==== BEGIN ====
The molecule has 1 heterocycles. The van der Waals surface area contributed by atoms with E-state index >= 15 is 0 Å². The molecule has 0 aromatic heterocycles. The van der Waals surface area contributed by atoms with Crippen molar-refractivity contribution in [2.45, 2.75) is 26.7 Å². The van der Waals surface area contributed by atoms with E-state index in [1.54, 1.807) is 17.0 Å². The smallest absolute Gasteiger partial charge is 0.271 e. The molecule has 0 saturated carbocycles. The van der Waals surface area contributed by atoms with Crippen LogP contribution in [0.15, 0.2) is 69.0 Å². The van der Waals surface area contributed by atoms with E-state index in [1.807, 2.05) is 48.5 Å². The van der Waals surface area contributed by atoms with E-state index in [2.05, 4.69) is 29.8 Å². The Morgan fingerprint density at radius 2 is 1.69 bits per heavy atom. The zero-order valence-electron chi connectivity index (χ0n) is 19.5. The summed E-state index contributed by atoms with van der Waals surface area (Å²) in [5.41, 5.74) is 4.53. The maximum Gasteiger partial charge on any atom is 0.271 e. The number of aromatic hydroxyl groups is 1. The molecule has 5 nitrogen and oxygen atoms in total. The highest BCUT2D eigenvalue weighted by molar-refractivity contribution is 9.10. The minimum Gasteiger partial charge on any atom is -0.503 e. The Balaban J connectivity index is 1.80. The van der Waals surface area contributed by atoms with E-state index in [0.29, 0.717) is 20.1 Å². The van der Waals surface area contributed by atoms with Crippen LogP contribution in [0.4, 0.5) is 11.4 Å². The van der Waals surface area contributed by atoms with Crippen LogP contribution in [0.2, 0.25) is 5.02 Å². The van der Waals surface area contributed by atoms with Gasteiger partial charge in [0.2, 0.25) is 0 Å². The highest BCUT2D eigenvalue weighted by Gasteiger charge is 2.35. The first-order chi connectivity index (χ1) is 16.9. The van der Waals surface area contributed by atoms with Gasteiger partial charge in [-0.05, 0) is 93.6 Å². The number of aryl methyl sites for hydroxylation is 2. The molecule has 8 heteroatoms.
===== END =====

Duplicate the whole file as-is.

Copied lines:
The molecule has 1 heterocycles. The van der Waals surface area contributed by atoms with E-state index >= 15 is 0 Å². The molecule has 0 aromatic heterocycles. The van der Waals surface area contributed by atoms with Crippen molar-refractivity contribution in [2.45, 2.75) is 26.7 Å². The van der Waals surface area contributed by atoms with E-state index in [1.54, 1.807) is 17.0 Å². The smallest absolute Gasteiger partial charge is 0.271 e. The molecule has 0 saturated carbocycles. The van der Waals surface area contributed by atoms with Crippen LogP contribution in [0.15, 0.2) is 69.0 Å². The van der Waals surface area contributed by atoms with E-state index in [1.807, 2.05) is 48.5 Å². The van der Waals surface area contributed by atoms with E-state index in [2.05, 4.69) is 29.8 Å². The Morgan fingerprint density at radius 2 is 1.69 bits per heavy atom. The zero-order valence-electron chi connectivity index (χ0n) is 19.5. The summed E-state index contributed by atoms with van der Waals surface area (Å²) in [5.41, 5.74) is 4.53. The maximum Gasteiger partial charge on any atom is 0.271 e. The number of aromatic hydroxyl groups is 1. The molecule has 5 nitrogen and oxygen atoms in total. The highest BCUT2D eigenvalue weighted by molar-refractivity contribution is 9.10. The minimum Gasteiger partial charge on any atom is -0.503 e. The Balaban J connectivity index is 1.80. The van der Waals surface area contributed by atoms with E-state index in [0.29, 0.717) is 20.1 Å². The van der Waals surface area contributed by atoms with Crippen LogP contribution in [0.4, 0.5) is 11.4 Å². The van der Waals surface area contributed by atoms with Crippen LogP contribution in [0.2, 0.25) is 5.02 Å². The van der Waals surface area contributed by atoms with Gasteiger partial charge in [0.2, 0.25) is 0 Å². The highest BCUT2D eigenvalue weighted by Gasteiger charge is 2.35. The first-order chi connectivity index (χ1) is 16.9. The van der Waals surface area contributed by atoms with Gasteiger partial charge in [-0.05, 0) is 93.6 Å². The number of aryl methyl sites for hydroxylation is 2. The molecule has 8 heteroatoms.